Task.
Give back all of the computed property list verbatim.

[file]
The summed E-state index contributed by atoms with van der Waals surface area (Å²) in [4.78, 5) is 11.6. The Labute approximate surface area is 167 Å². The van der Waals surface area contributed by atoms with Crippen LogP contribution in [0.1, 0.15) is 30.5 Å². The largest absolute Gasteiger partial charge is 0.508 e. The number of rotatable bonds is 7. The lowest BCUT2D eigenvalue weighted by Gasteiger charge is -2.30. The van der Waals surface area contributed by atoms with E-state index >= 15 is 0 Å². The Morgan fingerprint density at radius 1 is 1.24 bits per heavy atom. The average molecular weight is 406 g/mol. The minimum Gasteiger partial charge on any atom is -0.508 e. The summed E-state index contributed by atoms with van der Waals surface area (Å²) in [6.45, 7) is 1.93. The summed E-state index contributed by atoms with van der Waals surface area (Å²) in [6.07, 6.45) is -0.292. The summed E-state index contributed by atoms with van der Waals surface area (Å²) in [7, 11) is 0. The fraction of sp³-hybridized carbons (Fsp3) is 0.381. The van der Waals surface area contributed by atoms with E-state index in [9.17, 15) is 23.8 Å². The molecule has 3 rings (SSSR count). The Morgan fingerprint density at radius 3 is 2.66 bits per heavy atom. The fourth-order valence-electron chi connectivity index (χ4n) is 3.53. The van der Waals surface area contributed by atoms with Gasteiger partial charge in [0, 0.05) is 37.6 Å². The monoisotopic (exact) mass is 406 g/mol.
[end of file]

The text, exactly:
The summed E-state index contributed by atoms with van der Waals surface area (Å²) in [4.78, 5) is 11.6. The Labute approximate surface area is 167 Å². The van der Waals surface area contributed by atoms with Crippen LogP contribution in [0.1, 0.15) is 30.5 Å². The largest absolute Gasteiger partial charge is 0.508 e. The number of rotatable bonds is 7. The lowest BCUT2D eigenvalue weighted by Gasteiger charge is -2.30. The van der Waals surface area contributed by atoms with E-state index >= 15 is 0 Å². The Morgan fingerprint density at radius 1 is 1.24 bits per heavy atom. The average molecular weight is 406 g/mol. The minimum Gasteiger partial charge on any atom is -0.508 e. The summed E-state index contributed by atoms with van der Waals surface area (Å²) in [6.45, 7) is 1.93. The summed E-state index contributed by atoms with van der Waals surface area (Å²) in [6.07, 6.45) is -0.292. The summed E-state index contributed by atoms with van der Waals surface area (Å²) in [7, 11) is 0. The fraction of sp³-hybridized carbons (Fsp3) is 0.381. The van der Waals surface area contributed by atoms with E-state index in [9.17, 15) is 23.8 Å². The molecule has 3 rings (SSSR count). The Morgan fingerprint density at radius 3 is 2.66 bits per heavy atom. The fourth-order valence-electron chi connectivity index (χ4n) is 3.53. The van der Waals surface area contributed by atoms with Gasteiger partial charge in [0, 0.05) is 37.6 Å². The monoisotopic (exact) mass is 406 g/mol.